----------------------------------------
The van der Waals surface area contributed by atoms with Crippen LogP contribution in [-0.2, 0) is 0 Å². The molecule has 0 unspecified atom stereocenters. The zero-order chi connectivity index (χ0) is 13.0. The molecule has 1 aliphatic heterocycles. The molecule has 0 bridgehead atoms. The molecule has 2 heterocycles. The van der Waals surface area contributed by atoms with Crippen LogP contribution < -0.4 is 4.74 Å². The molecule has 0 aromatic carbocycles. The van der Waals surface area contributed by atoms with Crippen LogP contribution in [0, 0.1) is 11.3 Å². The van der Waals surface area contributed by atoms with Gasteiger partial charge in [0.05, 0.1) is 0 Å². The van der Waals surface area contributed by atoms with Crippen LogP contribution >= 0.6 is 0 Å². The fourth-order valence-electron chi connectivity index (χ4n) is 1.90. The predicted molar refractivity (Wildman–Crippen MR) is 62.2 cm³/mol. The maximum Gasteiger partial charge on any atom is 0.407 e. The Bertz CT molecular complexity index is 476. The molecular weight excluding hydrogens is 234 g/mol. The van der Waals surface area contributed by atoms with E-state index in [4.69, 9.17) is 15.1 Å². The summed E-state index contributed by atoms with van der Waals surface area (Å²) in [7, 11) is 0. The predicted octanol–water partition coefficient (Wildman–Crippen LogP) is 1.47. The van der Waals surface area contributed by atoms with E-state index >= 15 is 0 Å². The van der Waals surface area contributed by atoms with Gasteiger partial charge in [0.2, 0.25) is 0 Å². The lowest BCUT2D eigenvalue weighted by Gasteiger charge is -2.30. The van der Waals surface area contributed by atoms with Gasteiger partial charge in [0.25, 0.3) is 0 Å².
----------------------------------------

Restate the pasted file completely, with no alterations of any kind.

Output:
The van der Waals surface area contributed by atoms with Crippen LogP contribution in [-0.2, 0) is 0 Å². The molecule has 0 unspecified atom stereocenters. The zero-order chi connectivity index (χ0) is 13.0. The molecule has 1 aliphatic heterocycles. The molecule has 0 bridgehead atoms. The molecule has 2 heterocycles. The van der Waals surface area contributed by atoms with Crippen LogP contribution < -0.4 is 4.74 Å². The molecule has 0 aromatic carbocycles. The van der Waals surface area contributed by atoms with Crippen LogP contribution in [0, 0.1) is 11.3 Å². The van der Waals surface area contributed by atoms with Gasteiger partial charge in [0.05, 0.1) is 0 Å². The van der Waals surface area contributed by atoms with Crippen LogP contribution >= 0.6 is 0 Å². The fourth-order valence-electron chi connectivity index (χ4n) is 1.90. The predicted molar refractivity (Wildman–Crippen MR) is 62.2 cm³/mol. The maximum Gasteiger partial charge on any atom is 0.407 e. The Bertz CT molecular complexity index is 476. The molecular weight excluding hydrogens is 234 g/mol. The van der Waals surface area contributed by atoms with E-state index in [4.69, 9.17) is 15.1 Å². The summed E-state index contributed by atoms with van der Waals surface area (Å²) in [7, 11) is 0. The predicted octanol–water partition coefficient (Wildman–Crippen LogP) is 1.47. The van der Waals surface area contributed by atoms with E-state index >= 15 is 0 Å². The van der Waals surface area contributed by atoms with Gasteiger partial charge in [0.2, 0.25) is 0 Å². The lowest BCUT2D eigenvalue weighted by Gasteiger charge is -2.30. The van der Waals surface area contributed by atoms with Gasteiger partial charge in [0.25, 0.3) is 0 Å².